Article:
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This article was published 17/3/2013 (1168 days ago), so information in it may no longer be current.
MONTREAL - The new leader of the Quebec Liberals says he wants to make strengthening the province’s place in Canada a priority for the party.
Philippe Couillard, who was elected by party delegates Sunday at a convention in Montreal, said he wants to unite Quebecers under the Liberal banner, whether they choose federalism “out of passion, or out of reason.”
“Today a race ends, but today a march begins,” he told party delegates following his victory.
“We start the renewal of our party.”
The former health minister replaces Jean Charest, who stepped down after the Liberals were defeated by the Parti Quebecois in last September's election.
Couillard served as health minister under Charest between 2003 and 2008 and was the presumed front-runner from the outset of the leadership campaign.
He won on the first ballot in a landslide with 58.5 per cent of the vote.
The surprise second-place finisher, former cabinet minister Pierre Moreau, ended up better than expected and has become a more powerful figure in the party.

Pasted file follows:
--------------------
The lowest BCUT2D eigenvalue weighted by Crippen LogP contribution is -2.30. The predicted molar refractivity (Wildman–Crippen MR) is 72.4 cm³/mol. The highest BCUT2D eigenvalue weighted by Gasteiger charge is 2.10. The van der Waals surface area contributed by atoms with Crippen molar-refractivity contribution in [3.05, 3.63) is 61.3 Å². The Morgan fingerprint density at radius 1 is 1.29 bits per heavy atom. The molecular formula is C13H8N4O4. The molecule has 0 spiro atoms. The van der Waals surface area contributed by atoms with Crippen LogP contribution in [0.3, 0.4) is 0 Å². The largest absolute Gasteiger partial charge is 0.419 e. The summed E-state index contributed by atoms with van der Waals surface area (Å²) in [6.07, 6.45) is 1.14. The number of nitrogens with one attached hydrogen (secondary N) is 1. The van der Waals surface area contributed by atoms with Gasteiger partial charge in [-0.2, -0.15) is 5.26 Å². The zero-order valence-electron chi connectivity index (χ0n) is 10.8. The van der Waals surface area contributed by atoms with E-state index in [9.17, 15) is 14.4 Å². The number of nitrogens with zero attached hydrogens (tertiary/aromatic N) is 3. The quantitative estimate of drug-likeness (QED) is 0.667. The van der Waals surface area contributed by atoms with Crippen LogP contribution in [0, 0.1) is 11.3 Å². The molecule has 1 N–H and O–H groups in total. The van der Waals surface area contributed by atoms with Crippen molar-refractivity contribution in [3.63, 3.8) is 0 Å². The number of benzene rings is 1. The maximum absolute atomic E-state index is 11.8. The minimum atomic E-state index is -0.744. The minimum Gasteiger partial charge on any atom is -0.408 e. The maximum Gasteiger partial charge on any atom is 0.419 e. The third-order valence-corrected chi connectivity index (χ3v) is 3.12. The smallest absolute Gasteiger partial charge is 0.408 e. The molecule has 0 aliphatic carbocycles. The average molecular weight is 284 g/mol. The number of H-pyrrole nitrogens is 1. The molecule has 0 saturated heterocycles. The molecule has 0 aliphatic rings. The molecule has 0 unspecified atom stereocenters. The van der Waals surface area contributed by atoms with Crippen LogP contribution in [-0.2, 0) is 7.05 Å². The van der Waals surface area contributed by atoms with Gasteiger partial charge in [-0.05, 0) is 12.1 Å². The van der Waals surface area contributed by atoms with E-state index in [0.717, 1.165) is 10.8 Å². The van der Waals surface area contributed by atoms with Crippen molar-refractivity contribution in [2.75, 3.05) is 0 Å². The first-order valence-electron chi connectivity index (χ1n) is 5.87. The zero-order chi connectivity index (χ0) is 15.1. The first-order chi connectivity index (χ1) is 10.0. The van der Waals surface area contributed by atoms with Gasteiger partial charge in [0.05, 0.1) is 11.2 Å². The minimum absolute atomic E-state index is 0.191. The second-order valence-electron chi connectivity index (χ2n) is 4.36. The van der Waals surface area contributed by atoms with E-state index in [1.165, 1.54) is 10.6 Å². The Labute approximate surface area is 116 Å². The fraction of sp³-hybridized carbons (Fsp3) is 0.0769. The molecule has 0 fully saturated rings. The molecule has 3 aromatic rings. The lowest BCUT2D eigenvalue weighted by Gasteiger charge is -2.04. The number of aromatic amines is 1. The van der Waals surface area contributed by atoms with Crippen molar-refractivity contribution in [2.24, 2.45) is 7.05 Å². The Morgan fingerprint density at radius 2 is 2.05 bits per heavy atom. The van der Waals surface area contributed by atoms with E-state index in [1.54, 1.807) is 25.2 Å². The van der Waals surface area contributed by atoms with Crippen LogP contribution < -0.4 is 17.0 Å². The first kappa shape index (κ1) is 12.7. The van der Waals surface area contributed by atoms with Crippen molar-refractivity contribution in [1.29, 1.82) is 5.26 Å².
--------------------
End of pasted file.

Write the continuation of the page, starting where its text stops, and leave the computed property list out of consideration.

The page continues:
The last-place finisher, Raymond Bachand, was the finance minister who was the architect of tuition hikes that sparked angry confrontational protests in the months before the Liberals were knocked out of power.
As the new head of the provincial Liberals, Couillard not only must lead the party into the next election, which could come sooner rather than later because the PQ only has a minority.
He also immediately becomes a key for voice for Canadian unity inside Quebec.
Couillard said during the campaign he wanted to go beyond economic ties to build connections between Quebec and Canada.
He promised to work toward Quebec signing the Canadian Constitution, though not necessarily any time soon.
One PQ minister already jumped on the possibility of reopening thorny constitutional talks, offering a hint of the battles to come.
Alexandre Cloutier, the PQ’s point man on sovereignty, criticized Couillard in a tweet, saying Couillard wants to sign the constitution before laying out his demands for Quebec.
Couillard takes over from Charest, who led the party for 14 years, including nine as premier.
The party devoted the first day of its weekend convention to paying tribute to their longtime leader.